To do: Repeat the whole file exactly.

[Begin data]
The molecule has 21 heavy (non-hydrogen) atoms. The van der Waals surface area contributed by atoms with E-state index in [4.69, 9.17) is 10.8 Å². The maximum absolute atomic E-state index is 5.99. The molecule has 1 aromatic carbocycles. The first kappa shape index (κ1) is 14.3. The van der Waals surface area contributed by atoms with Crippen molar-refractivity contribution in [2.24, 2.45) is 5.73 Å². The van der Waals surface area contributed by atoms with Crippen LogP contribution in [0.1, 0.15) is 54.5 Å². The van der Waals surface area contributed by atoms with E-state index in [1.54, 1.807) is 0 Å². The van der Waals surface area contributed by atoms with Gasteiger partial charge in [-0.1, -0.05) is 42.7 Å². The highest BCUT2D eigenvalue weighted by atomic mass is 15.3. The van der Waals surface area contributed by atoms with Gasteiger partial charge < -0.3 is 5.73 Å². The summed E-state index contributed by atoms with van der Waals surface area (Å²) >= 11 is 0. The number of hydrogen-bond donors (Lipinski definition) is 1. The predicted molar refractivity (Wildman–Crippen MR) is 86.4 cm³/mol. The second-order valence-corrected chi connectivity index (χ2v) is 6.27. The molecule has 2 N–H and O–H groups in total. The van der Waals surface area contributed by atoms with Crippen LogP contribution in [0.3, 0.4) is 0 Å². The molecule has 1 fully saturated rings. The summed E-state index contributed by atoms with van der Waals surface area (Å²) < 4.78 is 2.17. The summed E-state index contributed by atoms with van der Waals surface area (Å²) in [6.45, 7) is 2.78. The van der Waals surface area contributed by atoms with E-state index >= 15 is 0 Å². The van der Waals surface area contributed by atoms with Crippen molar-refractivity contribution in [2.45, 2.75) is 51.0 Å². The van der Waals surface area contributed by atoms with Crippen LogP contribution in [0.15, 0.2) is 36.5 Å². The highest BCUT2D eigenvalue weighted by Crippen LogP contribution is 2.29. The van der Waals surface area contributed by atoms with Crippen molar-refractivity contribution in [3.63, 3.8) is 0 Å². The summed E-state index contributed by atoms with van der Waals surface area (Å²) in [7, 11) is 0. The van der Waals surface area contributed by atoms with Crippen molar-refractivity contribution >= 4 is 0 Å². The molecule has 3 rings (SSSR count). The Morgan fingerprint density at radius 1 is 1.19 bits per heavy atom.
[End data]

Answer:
The molecule has 21 heavy (non-hydrogen) atoms. The van der Waals surface area contributed by atoms with E-state index in [4.69, 9.17) is 10.8 Å². The maximum absolute atomic E-state index is 5.99. The molecule has 1 aromatic carbocycles. The first kappa shape index (κ1) is 14.3. The van der Waals surface area contributed by atoms with Crippen molar-refractivity contribution in [2.24, 2.45) is 5.73 Å². The van der Waals surface area contributed by atoms with Crippen LogP contribution in [0.1, 0.15) is 54.5 Å². The van der Waals surface area contributed by atoms with E-state index in [1.54, 1.807) is 0 Å². The van der Waals surface area contributed by atoms with Gasteiger partial charge in [-0.1, -0.05) is 42.7 Å². The highest BCUT2D eigenvalue weighted by atomic mass is 15.3. The van der Waals surface area contributed by atoms with Gasteiger partial charge < -0.3 is 5.73 Å². The summed E-state index contributed by atoms with van der Waals surface area (Å²) >= 11 is 0. The number of hydrogen-bond donors (Lipinski definition) is 1. The predicted molar refractivity (Wildman–Crippen MR) is 86.4 cm³/mol. The second-order valence-corrected chi connectivity index (χ2v) is 6.27. The molecule has 2 N–H and O–H groups in total. The van der Waals surface area contributed by atoms with Crippen LogP contribution in [0.3, 0.4) is 0 Å². The molecule has 1 fully saturated rings. The summed E-state index contributed by atoms with van der Waals surface area (Å²) < 4.78 is 2.17. The summed E-state index contributed by atoms with van der Waals surface area (Å²) in [6.45, 7) is 2.78. The van der Waals surface area contributed by atoms with E-state index >= 15 is 0 Å². The van der Waals surface area contributed by atoms with Crippen molar-refractivity contribution in [2.45, 2.75) is 51.0 Å². The van der Waals surface area contributed by atoms with Crippen LogP contribution in [0.15, 0.2) is 36.5 Å². The highest BCUT2D eigenvalue weighted by Crippen LogP contribution is 2.29. The van der Waals surface area contributed by atoms with Crippen molar-refractivity contribution in [3.63, 3.8) is 0 Å². The summed E-state index contributed by atoms with van der Waals surface area (Å²) in [7, 11) is 0. The van der Waals surface area contributed by atoms with Crippen molar-refractivity contribution >= 4 is 0 Å². The molecule has 3 rings (SSSR count). The Morgan fingerprint density at radius 1 is 1.19 bits per heavy atom.